If there's one feature missing from every train game ever made, it's subsidiary companies. In real life, in the US at least, it was extremely common for a larger railroad to create a smaller railroad to build and operate a particular section of their network.
As an example, the Union Pacific's primary mainline was from Omaha, Nebraska, to Salt Lake City, Utah: the original Transcontinental Railroad. However, UP execs also wanted access to Oregon and California. Rather than building the lines themselves, they set up subsidiary companies. The Oregon Short Line started in Granger, Wyoming, where it branched off of the main Union Pacific line, and built northwest to Huntington, Oregon, with the goal of Portland, Oregon. The Oregon Railway and Navigation Co already connected Huntington to Portland, so they simply bought a majority share in that line and reorganized it as the Oregon and Washington Railway and Navigation Co, which was a subsidiary of the Oregon Short Line, which was a subsidiary of the Union Pacific. The Los Angeles and Salt Lake connected the Union Pacific at Salt Lake City to Los Angeles. Together, the OWR&N, OSL, LA&SL, UP, and various other subsidiaries, were called the Union Pacific System. All painted their equipment the same way and lettered them Union Pacific, but somewhere on the car or engine would be small letters that showed which company the car actually belonged to.
Another great example is the Southern Pacific Lines. Everyone knows the Central Pacific, the pioneering railway that met the Union Pacific at the Golden Spike, but unlike the UP, the CP name wasn't the one they used for most of their life. The owners of the Central Pacific also owned the Southern Pacific, and they decided to paint all equipment on both railroads to match the latter. Over time, their system came to include many railroads, such as the Oregon and California, California and Oregon, Texas and New Orleans, St Louis Southerwestern (aka Cotton Belt), Arizona Eastern, Pacific Electric, Northwestern Pacific, the Galveston Harrison & San Antonio, San Diego & Arizona Eastern, and various others. This is why, until 1941, all rolling stock belonging to any of these companies was lettered "Southern Pacific Lines," because the Southern Pacific was actually a big conglomeration of many distinct railroads all working together and feeding each other. Here's a great image of a cab forward locomotive, the Southern Pacific's unique locomotive type, painted and labeled as a Southern Pacific engine, but sporting a tiny CP marking to show who it actually belongs to. https://c7.alamy.com/comp/KKJ0PD/southern-pacific-cab-forward-locomotive-4126-KKJ0PD.jpg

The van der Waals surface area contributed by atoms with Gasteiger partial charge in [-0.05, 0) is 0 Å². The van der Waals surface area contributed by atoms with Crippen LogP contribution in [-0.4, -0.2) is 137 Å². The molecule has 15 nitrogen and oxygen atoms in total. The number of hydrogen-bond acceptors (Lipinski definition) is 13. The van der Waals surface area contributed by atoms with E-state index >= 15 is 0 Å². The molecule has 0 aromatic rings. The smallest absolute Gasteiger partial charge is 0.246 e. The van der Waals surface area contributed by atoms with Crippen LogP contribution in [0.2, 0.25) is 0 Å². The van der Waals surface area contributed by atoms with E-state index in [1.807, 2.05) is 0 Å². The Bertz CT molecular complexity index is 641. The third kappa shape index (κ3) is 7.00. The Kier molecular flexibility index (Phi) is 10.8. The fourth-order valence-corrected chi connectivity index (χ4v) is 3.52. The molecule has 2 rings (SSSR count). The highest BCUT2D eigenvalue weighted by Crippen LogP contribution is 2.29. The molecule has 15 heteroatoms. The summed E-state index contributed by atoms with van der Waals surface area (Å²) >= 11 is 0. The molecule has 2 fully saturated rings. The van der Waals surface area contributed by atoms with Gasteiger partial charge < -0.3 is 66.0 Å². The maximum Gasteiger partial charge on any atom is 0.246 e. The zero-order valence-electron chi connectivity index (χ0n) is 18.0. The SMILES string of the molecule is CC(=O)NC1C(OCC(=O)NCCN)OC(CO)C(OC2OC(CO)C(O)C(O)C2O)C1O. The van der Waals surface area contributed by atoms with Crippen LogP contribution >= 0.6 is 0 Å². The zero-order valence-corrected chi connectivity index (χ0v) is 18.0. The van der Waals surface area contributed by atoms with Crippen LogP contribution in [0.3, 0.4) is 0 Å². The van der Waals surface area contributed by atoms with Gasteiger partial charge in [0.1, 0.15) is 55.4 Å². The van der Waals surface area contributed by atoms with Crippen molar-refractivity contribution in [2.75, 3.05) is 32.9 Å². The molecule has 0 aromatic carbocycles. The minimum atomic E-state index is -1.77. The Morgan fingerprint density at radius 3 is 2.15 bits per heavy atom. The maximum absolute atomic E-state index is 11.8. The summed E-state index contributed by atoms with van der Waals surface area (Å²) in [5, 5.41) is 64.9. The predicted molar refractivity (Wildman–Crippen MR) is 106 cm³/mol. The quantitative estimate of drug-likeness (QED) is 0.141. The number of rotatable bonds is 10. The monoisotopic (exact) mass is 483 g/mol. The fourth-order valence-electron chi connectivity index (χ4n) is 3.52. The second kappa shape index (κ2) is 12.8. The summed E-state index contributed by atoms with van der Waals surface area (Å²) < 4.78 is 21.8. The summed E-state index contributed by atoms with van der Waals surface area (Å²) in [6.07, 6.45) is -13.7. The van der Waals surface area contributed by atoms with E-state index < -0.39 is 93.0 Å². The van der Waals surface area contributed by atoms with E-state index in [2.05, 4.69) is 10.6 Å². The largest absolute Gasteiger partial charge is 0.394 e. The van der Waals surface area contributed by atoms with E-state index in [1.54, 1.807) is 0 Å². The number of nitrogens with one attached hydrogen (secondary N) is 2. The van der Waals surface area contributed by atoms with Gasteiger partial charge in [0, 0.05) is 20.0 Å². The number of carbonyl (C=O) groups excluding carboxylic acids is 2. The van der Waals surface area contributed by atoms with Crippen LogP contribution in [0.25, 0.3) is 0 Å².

Anyway, sorry for the exposition dump, but how does this all relate to TT? Well, simply put, if I have an existing rail line, I may not want to simply build a branch, because I don't know if it will make me a profit or not, and after it gets mixed with everything else, it's hard to tell what budget items go where. However, if I can start a new company, and have that other company build the line, then I can simply look at that company to see if it's doing well, and see if I should formally absorb it or tear it down and try something else. Either way, it's no risk to the parent company because if the subsidiary goes bankrupt, all is not lost and it simply goes out of business, while the parent continues on like nothing happened. (Side note: the Infrastructure Sharing patch in JGRPP is pretty much required for this to be viable.)
This is easy to implement right now: just start a multiplayer game, and when you feel like it, quit and start a new company. If there are no other clients, you can switch between companies at will, making it easy to control both at once. However, there is one fatal flaw with this system: you can't fast forward at all. This seems like a trivial thing to add to single player mode: simply allow the player to take control of any company not already controlled by AI, and create a new company with a button. These features already exist in multiplayer and for spectators; all that needs to be done is to enable them in single player.
(I just realized that the cheat menu can be used for a similar effect, but it's kind of a pain to have to load your game into multiplayer, make a new company, and then go back to single player and switch using the cheat menu.)
Anyway, I could probably figure out a way to make this patch myself given enough time, but as a novice coder I'm sure there's someone out there who can do it much faster than I and save me a lot of trouble. So what do you say? Does this feature interest anyone else? Can someone quickly whip this up in the time it would take me to figure out what language I'm in, or should I do it myself?
Thanks for reading, and I hope this sparks some interesting discussion!